Similar to early life development, the preconception period (before fertilization) is a time of rapid cell growth, meiotic division, hormonal, and epigenetic changes. Exposures during this “sensitive” window can have lasting impacts on health. Because unfertilized male and female germ cells also respond to an environmental insult, and these effects can be transmitted to future generations, the Developmental Origins of Human Adult Diseases (DOHaD) hypothesis has been expanded to include preconceptional exposures.
There is a significant body of research showing that paternal and maternal preconception exposure to drugs, social instability, nutritional status, and smoking can have adverse effects on the offspring. For example, maternal smoking is associated with increased risk of congenital heart defects, and paternal smoking is associated with type 2 diabetes in the offspring. However, only a few studies have reported associations between preconception environmental chemical exposures to germ cells and later-life disease states.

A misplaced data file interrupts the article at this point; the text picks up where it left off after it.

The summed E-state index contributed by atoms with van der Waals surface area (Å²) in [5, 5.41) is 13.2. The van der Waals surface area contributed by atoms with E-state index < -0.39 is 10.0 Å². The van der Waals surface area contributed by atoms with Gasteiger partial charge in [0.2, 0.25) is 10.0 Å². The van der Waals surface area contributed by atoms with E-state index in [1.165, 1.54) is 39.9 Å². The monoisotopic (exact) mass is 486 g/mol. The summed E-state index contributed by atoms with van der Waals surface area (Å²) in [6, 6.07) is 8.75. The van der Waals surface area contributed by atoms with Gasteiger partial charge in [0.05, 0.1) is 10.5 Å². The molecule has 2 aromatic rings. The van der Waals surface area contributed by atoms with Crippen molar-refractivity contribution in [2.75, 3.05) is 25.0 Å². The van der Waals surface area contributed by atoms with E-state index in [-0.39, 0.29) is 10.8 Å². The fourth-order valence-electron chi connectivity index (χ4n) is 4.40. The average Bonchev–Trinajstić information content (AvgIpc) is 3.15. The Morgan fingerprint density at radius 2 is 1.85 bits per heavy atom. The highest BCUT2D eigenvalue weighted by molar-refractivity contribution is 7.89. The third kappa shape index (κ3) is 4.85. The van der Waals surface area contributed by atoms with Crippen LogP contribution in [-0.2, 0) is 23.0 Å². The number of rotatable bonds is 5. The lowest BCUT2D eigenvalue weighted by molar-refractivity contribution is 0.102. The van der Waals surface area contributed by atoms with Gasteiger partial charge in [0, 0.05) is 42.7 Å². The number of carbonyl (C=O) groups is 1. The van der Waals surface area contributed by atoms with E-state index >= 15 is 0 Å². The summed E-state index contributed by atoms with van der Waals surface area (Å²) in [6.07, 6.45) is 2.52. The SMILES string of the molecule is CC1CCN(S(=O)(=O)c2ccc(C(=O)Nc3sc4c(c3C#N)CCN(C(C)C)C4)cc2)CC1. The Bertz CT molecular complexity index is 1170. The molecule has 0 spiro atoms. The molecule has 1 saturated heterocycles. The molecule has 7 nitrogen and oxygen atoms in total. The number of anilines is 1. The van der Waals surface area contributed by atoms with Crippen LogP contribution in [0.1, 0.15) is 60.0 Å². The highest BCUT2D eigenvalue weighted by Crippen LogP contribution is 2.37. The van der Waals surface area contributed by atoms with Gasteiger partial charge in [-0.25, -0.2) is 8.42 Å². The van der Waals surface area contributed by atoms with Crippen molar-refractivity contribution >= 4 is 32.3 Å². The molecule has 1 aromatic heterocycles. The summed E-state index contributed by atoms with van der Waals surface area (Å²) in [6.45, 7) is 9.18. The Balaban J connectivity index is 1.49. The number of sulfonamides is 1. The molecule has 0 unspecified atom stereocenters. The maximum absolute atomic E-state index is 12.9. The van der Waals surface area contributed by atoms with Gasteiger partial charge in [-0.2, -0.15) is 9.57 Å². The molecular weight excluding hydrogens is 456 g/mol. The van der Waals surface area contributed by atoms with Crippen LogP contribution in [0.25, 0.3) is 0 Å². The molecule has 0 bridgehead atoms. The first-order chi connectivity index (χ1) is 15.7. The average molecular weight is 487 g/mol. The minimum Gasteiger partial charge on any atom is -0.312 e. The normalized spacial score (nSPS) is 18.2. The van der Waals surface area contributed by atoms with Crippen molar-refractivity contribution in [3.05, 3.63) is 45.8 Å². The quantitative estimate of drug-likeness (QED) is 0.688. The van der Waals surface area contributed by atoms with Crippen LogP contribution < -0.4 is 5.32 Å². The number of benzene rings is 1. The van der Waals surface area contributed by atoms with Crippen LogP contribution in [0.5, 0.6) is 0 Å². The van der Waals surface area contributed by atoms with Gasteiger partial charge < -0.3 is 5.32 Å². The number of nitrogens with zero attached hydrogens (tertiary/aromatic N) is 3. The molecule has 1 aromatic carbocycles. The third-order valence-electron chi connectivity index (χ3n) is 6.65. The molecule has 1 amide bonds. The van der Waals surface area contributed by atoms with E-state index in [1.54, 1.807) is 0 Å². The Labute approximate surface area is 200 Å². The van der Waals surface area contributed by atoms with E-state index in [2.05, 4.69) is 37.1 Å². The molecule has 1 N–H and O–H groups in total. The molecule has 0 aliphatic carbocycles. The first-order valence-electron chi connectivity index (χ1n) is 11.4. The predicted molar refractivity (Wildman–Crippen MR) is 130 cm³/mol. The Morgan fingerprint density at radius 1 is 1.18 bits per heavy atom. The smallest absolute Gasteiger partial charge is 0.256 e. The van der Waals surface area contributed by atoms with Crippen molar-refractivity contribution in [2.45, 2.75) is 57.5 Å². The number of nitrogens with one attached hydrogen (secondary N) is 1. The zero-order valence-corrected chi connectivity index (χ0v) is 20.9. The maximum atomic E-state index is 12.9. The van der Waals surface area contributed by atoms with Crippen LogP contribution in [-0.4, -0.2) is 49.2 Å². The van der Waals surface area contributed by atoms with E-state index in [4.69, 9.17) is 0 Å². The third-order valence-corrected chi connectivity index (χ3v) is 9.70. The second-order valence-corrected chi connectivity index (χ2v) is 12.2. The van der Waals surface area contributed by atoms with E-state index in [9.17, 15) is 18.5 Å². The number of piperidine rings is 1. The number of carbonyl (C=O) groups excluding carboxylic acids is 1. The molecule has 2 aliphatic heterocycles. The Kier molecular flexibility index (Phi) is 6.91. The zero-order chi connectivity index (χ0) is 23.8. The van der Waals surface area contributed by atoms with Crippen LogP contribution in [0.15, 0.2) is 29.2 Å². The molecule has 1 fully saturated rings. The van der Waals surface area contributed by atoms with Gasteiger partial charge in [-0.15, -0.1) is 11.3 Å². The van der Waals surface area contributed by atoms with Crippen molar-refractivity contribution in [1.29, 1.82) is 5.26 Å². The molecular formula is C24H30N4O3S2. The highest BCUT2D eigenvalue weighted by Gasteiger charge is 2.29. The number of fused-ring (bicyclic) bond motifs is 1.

Preconception program use animal models to investigate whether environmental chemical exposures during the preconception time period (pre-fertilization) to germ cells can be mechanistically linked to later-life traceable phenotypic outcomes in the first generation offspring.